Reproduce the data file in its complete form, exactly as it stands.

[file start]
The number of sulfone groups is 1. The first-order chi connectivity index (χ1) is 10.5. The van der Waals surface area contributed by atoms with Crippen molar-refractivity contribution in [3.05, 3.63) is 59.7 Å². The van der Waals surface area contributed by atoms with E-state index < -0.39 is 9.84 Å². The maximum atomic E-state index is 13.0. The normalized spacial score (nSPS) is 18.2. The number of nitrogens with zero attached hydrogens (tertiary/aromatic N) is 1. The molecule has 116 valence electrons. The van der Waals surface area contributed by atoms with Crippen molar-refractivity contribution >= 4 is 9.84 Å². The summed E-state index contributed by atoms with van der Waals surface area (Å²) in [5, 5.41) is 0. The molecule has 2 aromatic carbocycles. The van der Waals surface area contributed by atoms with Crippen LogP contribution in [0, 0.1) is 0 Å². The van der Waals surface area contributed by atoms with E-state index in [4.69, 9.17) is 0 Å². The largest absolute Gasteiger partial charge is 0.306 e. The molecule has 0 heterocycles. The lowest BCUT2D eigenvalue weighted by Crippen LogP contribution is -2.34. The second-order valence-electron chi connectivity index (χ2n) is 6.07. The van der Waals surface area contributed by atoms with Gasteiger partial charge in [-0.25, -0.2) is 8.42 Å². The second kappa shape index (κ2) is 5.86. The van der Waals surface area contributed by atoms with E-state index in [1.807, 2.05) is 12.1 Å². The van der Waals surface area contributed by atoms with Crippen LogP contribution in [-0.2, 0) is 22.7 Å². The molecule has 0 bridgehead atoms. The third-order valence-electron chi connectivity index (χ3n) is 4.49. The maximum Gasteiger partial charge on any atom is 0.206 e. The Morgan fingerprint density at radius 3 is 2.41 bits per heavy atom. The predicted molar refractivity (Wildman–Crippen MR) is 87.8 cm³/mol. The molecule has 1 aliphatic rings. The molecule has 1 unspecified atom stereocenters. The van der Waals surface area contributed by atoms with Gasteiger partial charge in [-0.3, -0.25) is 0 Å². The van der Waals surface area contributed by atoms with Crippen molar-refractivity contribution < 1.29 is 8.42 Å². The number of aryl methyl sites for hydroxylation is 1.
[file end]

The number of sulfone groups is 1. The first-order chi connectivity index (χ1) is 10.5. The van der Waals surface area contributed by atoms with Crippen molar-refractivity contribution in [3.05, 3.63) is 59.7 Å². The van der Waals surface area contributed by atoms with E-state index < -0.39 is 9.84 Å². The maximum atomic E-state index is 13.0. The normalized spacial score (nSPS) is 18.2. The number of nitrogens with zero attached hydrogens (tertiary/aromatic N) is 1. The molecule has 116 valence electrons. The van der Waals surface area contributed by atoms with Crippen molar-refractivity contribution >= 4 is 9.84 Å². The summed E-state index contributed by atoms with van der Waals surface area (Å²) in [5, 5.41) is 0. The molecule has 2 aromatic carbocycles. The van der Waals surface area contributed by atoms with Crippen LogP contribution in [0, 0.1) is 0 Å². The van der Waals surface area contributed by atoms with E-state index in [4.69, 9.17) is 0 Å². The largest absolute Gasteiger partial charge is 0.306 e. The molecule has 0 heterocycles. The lowest BCUT2D eigenvalue weighted by Crippen LogP contribution is -2.34. The second-order valence-electron chi connectivity index (χ2n) is 6.07. The van der Waals surface area contributed by atoms with Gasteiger partial charge in [-0.25, -0.2) is 8.42 Å². The second kappa shape index (κ2) is 5.86. The van der Waals surface area contributed by atoms with E-state index in [1.807, 2.05) is 12.1 Å². The van der Waals surface area contributed by atoms with Crippen LogP contribution in [-0.2, 0) is 22.7 Å². The molecule has 0 bridgehead atoms. The third-order valence-electron chi connectivity index (χ3n) is 4.49. The maximum Gasteiger partial charge on any atom is 0.206 e. The Morgan fingerprint density at radius 3 is 2.41 bits per heavy atom. The predicted molar refractivity (Wildman–Crippen MR) is 87.8 cm³/mol. The molecule has 1 aliphatic rings. The molecule has 1 unspecified atom stereocenters. The van der Waals surface area contributed by atoms with Gasteiger partial charge in [-0.3, -0.25) is 0 Å². The van der Waals surface area contributed by atoms with Crippen molar-refractivity contribution < 1.29 is 8.42 Å². The number of aryl methyl sites for hydroxylation is 1.